The Importance Of An Updated Cost System
Jun 29, 2015
We have been working on an assignment with a manufacturing client to revise their entire costing system. In this particular case, there are numerous problems with the system both in original design and construction. In addition, subsequent problems have developed with regard to reporting and maintaining the system month-to-month. The original costing system was designed utilizing estimates to provide a basis for the start-up of operations. This is not the problem. In fact, we have recommended repeatedly in the past that system start-ups require estimates which can be modified at a later date.
In this case, the cost manager was well aware that set-up times and job changes were originally estimated based on the production managers knowledge at the time and were never changed as operations continued. By the time we arrived, the original production manager was gone and a new production manager was in place. The new production manager knew that the standards were grossly in error but was unsure as to how to correct the problem. The cost manager was knowledgeable about the issues but was fighting so many fires simultaneously related to this cost system, that she was unable to effectively deal with these estimated standards for job changes and set-up times.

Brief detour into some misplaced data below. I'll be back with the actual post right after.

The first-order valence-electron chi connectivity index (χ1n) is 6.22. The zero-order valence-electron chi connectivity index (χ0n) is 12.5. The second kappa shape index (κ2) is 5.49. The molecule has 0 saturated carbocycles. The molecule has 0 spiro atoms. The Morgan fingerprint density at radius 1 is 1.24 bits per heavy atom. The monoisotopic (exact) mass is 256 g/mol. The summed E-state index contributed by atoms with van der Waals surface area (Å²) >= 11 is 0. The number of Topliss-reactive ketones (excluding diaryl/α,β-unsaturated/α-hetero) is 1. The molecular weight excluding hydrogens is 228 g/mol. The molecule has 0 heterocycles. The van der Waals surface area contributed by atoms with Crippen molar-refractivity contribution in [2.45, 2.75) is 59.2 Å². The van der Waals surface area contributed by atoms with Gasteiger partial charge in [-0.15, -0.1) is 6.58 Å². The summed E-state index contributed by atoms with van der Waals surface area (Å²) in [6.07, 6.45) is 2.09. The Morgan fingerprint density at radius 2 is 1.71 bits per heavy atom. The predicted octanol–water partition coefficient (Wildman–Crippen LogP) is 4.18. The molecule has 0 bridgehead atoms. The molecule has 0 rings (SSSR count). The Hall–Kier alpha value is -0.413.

This company frequently changed over operations from one product type to the other and the job change calculations were material to the overall cost of the product. Originally, the system was never set-up to monitor and report on different standards compared to actuals on a job change. However, it became painfully obvious to the entire management team that material differences between estimated job changes and actual job changes were present. The product being manufactured was a large bulky product so the ability to simply increase run lengths and attempt to manage the excess set up time was not viable. This was true, especially because it would have taken such a large amount of warehouse space which was not available to store all the excess product.
Issues with inaccurate standards seem to be common place in the costing business and generally not a problem if the company has a way to monitor and then identify those standards. Those which are in error must be constantly reviewed, upgraded and changed as necessary to meet current conditions. A fully functioning and accurate cost system is frequently in need of attention as work processes change and standards become more refined with longer and longer history. The goal should be to always accurately cost the product so changes in operations or work processes, including the speed of the process, is currently reflected in the cost system. This particular system made no allowance to monitor job change or set-up times and, therefore, the facts necessary to make the changes were not readily available.
With relevant information presented in an accurate format, the changes necessary to keep a cost system functioning will be readily available. Frequent review by those the managers responsible for maintaining and upgrading the cost system will ensure a solid system, one that can be used to make better business decisions.
Categories: Cost Accounting